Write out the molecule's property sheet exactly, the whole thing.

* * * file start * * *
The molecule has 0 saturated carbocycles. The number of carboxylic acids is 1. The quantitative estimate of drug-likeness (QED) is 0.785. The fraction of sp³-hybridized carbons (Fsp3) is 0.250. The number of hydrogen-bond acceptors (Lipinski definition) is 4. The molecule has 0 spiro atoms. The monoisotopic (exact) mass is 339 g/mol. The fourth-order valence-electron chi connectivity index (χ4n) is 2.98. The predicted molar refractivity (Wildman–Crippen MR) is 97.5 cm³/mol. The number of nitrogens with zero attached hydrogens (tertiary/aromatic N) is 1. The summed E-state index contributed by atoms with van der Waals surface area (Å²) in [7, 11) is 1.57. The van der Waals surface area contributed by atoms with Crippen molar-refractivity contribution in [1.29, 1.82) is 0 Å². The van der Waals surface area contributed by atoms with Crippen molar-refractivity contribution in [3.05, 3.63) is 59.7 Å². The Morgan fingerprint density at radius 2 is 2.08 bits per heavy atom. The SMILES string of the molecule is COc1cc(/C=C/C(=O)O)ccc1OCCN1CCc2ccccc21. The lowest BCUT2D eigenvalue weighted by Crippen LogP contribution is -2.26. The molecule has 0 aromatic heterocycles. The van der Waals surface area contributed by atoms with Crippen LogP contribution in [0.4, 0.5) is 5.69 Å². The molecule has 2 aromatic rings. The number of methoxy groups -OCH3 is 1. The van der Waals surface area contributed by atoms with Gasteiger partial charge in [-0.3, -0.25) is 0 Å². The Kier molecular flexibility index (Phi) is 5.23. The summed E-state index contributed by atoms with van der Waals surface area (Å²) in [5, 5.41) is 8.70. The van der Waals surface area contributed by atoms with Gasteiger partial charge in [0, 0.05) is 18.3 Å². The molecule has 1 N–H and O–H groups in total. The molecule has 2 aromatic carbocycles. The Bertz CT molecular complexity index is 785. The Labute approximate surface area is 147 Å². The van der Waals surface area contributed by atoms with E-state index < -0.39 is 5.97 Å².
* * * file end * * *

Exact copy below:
The molecule has 0 saturated carbocycles. The number of carboxylic acids is 1. The quantitative estimate of drug-likeness (QED) is 0.785. The fraction of sp³-hybridized carbons (Fsp3) is 0.250. The number of hydrogen-bond acceptors (Lipinski definition) is 4. The molecule has 0 spiro atoms. The monoisotopic (exact) mass is 339 g/mol. The fourth-order valence-electron chi connectivity index (χ4n) is 2.98. The predicted molar refractivity (Wildman–Crippen MR) is 97.5 cm³/mol. The number of nitrogens with zero attached hydrogens (tertiary/aromatic N) is 1. The summed E-state index contributed by atoms with van der Waals surface area (Å²) in [7, 11) is 1.57. The van der Waals surface area contributed by atoms with Crippen molar-refractivity contribution in [1.29, 1.82) is 0 Å². The van der Waals surface area contributed by atoms with Crippen molar-refractivity contribution in [3.05, 3.63) is 59.7 Å². The Morgan fingerprint density at radius 2 is 2.08 bits per heavy atom. The SMILES string of the molecule is COc1cc(/C=C/C(=O)O)ccc1OCCN1CCc2ccccc21. The lowest BCUT2D eigenvalue weighted by Crippen LogP contribution is -2.26. The molecule has 0 aromatic heterocycles. The van der Waals surface area contributed by atoms with Crippen LogP contribution in [0.4, 0.5) is 5.69 Å². The molecule has 2 aromatic rings. The number of methoxy groups -OCH3 is 1. The van der Waals surface area contributed by atoms with Gasteiger partial charge in [-0.3, -0.25) is 0 Å². The Kier molecular flexibility index (Phi) is 5.23. The summed E-state index contributed by atoms with van der Waals surface area (Å²) in [5, 5.41) is 8.70. The van der Waals surface area contributed by atoms with Gasteiger partial charge in [0, 0.05) is 18.3 Å². The molecule has 1 N–H and O–H groups in total. The molecule has 2 aromatic carbocycles. The Bertz CT molecular complexity index is 785. The Labute approximate surface area is 147 Å². The van der Waals surface area contributed by atoms with E-state index < -0.39 is 5.97 Å².